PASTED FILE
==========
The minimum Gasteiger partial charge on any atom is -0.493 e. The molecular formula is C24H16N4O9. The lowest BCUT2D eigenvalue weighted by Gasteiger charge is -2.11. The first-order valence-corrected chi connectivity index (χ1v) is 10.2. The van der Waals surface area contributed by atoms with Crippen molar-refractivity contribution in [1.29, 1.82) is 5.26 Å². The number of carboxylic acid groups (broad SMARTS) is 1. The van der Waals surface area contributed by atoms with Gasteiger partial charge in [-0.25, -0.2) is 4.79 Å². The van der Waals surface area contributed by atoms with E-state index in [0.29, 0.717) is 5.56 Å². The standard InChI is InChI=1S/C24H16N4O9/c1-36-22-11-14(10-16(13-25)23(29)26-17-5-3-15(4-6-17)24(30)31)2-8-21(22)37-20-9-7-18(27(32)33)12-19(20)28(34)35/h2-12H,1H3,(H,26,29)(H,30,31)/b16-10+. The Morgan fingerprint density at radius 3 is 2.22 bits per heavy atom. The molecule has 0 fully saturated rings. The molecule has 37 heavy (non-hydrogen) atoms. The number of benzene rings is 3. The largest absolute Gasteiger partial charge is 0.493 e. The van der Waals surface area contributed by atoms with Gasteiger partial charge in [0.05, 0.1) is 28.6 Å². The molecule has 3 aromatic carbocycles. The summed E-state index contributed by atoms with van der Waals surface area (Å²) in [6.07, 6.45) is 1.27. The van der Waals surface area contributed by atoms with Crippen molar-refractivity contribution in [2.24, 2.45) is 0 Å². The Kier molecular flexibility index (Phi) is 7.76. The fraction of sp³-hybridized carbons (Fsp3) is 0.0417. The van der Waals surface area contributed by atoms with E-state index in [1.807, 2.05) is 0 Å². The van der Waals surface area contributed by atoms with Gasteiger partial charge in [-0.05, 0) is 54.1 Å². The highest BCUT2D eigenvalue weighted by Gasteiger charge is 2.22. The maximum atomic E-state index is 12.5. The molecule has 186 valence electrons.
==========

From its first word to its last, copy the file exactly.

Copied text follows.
The minimum Gasteiger partial charge on any atom is -0.493 e. The molecular formula is C24H16N4O9. The lowest BCUT2D eigenvalue weighted by Gasteiger charge is -2.11. The first-order valence-corrected chi connectivity index (χ1v) is 10.2. The van der Waals surface area contributed by atoms with Crippen molar-refractivity contribution in [1.29, 1.82) is 5.26 Å². The number of carboxylic acid groups (broad SMARTS) is 1. The van der Waals surface area contributed by atoms with Gasteiger partial charge in [-0.25, -0.2) is 4.79 Å². The van der Waals surface area contributed by atoms with E-state index in [0.29, 0.717) is 5.56 Å². The standard InChI is InChI=1S/C24H16N4O9/c1-36-22-11-14(10-16(13-25)23(29)26-17-5-3-15(4-6-17)24(30)31)2-8-21(22)37-20-9-7-18(27(32)33)12-19(20)28(34)35/h2-12H,1H3,(H,26,29)(H,30,31)/b16-10+. The Morgan fingerprint density at radius 3 is 2.22 bits per heavy atom. The molecule has 0 fully saturated rings. The molecule has 37 heavy (non-hydrogen) atoms. The number of benzene rings is 3. The largest absolute Gasteiger partial charge is 0.493 e. The van der Waals surface area contributed by atoms with Gasteiger partial charge in [0.05, 0.1) is 28.6 Å². The molecule has 3 aromatic carbocycles. The summed E-state index contributed by atoms with van der Waals surface area (Å²) in [6.07, 6.45) is 1.27. The van der Waals surface area contributed by atoms with Crippen molar-refractivity contribution in [2.24, 2.45) is 0 Å². The Kier molecular flexibility index (Phi) is 7.76. The fraction of sp³-hybridized carbons (Fsp3) is 0.0417. The van der Waals surface area contributed by atoms with E-state index in [1.807, 2.05) is 0 Å². The van der Waals surface area contributed by atoms with Gasteiger partial charge in [-0.05, 0) is 54.1 Å². The highest BCUT2D eigenvalue weighted by Gasteiger charge is 2.22. The maximum atomic E-state index is 12.5. The molecule has 186 valence electrons.